Study Finds No Scientific Basis for Transgenderism
The Left often likes to use science — or rather, a modified version of science — in arguments related to atheism, evolution, abortion, climate change, etc. But just how it will deal with a new scientific study on transgenderism remains to be seen. According to a new report published in The New Atlantis journal, transgenderism — the latest hot button social justice “ism” — is not supported by science.
The report was co-authored by former Chief of Psychiatry at Johns Hopkins Hospital and Distinguished Service Professor of Psychiatry at Johns Hopkins University Dr. Paul McHugh and Arizona State University Professor of Statistics and Biostatistics Lawrence Mayer. They concluded that “gender identity” is not separate from biological sex.
"Examining research from the biological, psychological, and social sciences, this report shows that some of the most frequently heard claims about sexuality and gender are not supported by scientific evidence,” the report prefaced.
“The hypothesis that gender identity is an innate, fixed property of human beings that is independent of biological sex — that a person might be ‘a man trapped in a woman’s body’ or ‘a woman trapped in a man’s body’ — is not supported by scientific evidence," stated the researchers.
This is not exactly groundbreaking news to those who exercise common sense, of course. Simply because an individual purports to identify as something doesn't make it true, particularly if it is biologically impossible. It does not take a scientific study to confirm that a person who identifies as a horse, for example, is not a horse, or one who identifies as a chair is not in fact a chair. But the study should provide some weight to the common sense approach to transgenderism, while simultaneously exploding the beliefs of some social justice warriors who may have difficulty reconciling this scientific study with their own sense of reality.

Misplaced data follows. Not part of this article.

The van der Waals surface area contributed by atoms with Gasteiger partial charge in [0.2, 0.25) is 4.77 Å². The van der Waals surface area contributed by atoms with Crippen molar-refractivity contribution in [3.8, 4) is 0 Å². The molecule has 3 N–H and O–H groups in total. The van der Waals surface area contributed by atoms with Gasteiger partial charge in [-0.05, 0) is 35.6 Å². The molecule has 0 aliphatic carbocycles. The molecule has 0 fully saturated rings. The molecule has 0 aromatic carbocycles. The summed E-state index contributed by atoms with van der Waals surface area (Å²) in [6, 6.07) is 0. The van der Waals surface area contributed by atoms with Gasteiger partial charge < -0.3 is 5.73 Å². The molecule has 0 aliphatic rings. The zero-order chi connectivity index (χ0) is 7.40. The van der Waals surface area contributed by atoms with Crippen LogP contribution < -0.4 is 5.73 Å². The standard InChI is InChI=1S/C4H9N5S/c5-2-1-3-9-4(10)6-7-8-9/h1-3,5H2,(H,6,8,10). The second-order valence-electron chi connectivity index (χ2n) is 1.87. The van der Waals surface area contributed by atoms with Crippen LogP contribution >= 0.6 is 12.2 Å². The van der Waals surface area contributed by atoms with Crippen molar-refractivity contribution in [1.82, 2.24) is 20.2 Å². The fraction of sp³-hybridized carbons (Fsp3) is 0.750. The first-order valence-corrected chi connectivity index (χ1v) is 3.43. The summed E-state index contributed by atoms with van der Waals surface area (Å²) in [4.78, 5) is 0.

The New Atlantis report is sure to provoke some controversy, as it challenges a number of theories that have been readily accepted by the general public in recent years, including what the authors dub the “born that way” hypothesis: “The notion that homosexuality or heterosexuality is in any given person unchangeable and determined entirely apart from choices, behaviors, life experiences, and social contexts." According to the authors, that view is not “well-supported by research.”
The authors also take issue with the criteria found in the fifth edition of the American Psychiatric Association’s Diagnostic and Statistical Manual of Mental Disorders (DSM-5) for diagnosis of gender dysphoria in children, and the interventions used in the treatment of gender dysphoria despite the lack of scientific evidence behind them.
At particular issue for the researchers is how transgenderism is being foisted on America’s youth, as the scientists note that most children outgrow gender confusion, and efforts to advocate transgender acceptance are sure to create further confusion. “Children are a special case when addressing transgender issues. Only a minority of children who experience cross-gender identification will continue to do so into adolescence or adulthood,” the report stated.
“There is little scientific evidence for the therapeutic value of interventions that delay puberty or modify the secondary sex characteristics of adolescents, although some children may have improved psychological well-being if they are encouraged and supported in their cross-gender identification," wrote the researchers. "There is no evidence that all children who express gender-atypical thoughts or behavior should be encouraged to become transgender."